At Social Finance, we build impact investments and advisory projects to drive measurable outcomes in education, economic mobility, health, and housing across the U.S. As such, the input of people from the communities we serve is critical, even for our legal work.
I explored this topic last month by moderating a panel at the Impact Investing Legal Working Group, an annual convening hosted by the Grunin Center for Law and Social Entrepreneurship at NYU School of Law (and at which Social Finance previously won top honors for our Social Impact Bond work). In our discussion on “Elevating Beneficiaries: Inclusive Design in Impact Instruments,” we explored how lawyers can and should engage with communities in deal diligence and structuring. Below are three key takeaways from that discussion.
1. To better understand the needs of priority populations and involve them in project design and governance, service providers must prioritize community voices.
Despite their commitments to measuring impact, organizations in the impact investing field sometimes struggle to understand if and how participants’ lives have improved by specific impact investments.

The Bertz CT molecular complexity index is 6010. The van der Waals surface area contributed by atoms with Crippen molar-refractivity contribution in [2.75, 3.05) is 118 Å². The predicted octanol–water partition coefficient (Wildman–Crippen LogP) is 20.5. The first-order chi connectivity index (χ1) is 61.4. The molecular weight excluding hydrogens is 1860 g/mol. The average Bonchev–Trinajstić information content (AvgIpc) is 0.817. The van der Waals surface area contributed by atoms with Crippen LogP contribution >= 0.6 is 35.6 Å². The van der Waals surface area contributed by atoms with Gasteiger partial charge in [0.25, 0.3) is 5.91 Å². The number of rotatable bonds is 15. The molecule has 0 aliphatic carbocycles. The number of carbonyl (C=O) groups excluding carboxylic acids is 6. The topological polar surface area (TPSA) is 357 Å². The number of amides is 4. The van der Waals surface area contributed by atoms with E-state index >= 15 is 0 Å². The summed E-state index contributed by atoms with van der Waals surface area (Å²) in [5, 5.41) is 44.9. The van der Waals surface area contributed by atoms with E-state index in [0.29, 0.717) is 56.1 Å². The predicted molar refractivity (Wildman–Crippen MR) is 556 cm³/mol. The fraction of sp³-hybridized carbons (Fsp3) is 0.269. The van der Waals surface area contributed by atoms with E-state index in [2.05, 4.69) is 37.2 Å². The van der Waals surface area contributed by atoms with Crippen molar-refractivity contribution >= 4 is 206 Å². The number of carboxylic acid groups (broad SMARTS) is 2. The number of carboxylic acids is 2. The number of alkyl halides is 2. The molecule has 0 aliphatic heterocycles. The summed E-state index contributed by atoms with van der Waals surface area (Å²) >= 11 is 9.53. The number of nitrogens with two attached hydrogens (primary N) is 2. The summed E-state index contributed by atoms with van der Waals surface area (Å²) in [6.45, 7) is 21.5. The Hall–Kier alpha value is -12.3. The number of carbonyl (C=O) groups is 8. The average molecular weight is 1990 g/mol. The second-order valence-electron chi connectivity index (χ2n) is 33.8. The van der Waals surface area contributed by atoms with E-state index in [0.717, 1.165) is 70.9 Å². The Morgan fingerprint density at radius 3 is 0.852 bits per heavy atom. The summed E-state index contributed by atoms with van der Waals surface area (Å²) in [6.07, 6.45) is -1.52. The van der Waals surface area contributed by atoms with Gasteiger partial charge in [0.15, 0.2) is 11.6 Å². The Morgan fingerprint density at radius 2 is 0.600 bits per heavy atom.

Panelist Lindsay Smalling, Head of Sales at 60 Decibels, explained that her company addresses this challenge by interviewing community members to understand how specific projects have impacted them. This means understanding who accessed specific services and how those services truly helped those participants, rather than simply counting how many participants were served. The research is used for a wide range of purposes, from service provider diligence to qualitative project impact evaluation to information-gathering for funders.
Emily Schaffer, formerly of Year Up, added that her nonprofit is similarly committed to learning from participants. In designing new programs, Year Up seeks to understand what prospective learners hope to earn after graduating. Based on feedback from these conversations, Year Up then offers programming across the country that meaningfully changes learners’ lives.
2. For impact investing organizations like Social Finance that rarely engage directly with community members, service providers can be a critical proxy for accessing and understanding community perspectives.
At Social Finance, we believe working directly with providers like Year Up is one of the best proxies for gathering participant and community voices. As Year Up gathers and shares community input on a regular basis, we can tap into those community perspectives to design project terms better.
Kendrick Vaughn, Senior Counsel at Google, shared a similar approach. While Google is often in conversation with people who have gone through its programs, it more frequently relies on service providers to engage directly with community members. Combined with reporting requirements and formal evaluations, this input allows Google to assess whether its programs are creating their intended impact.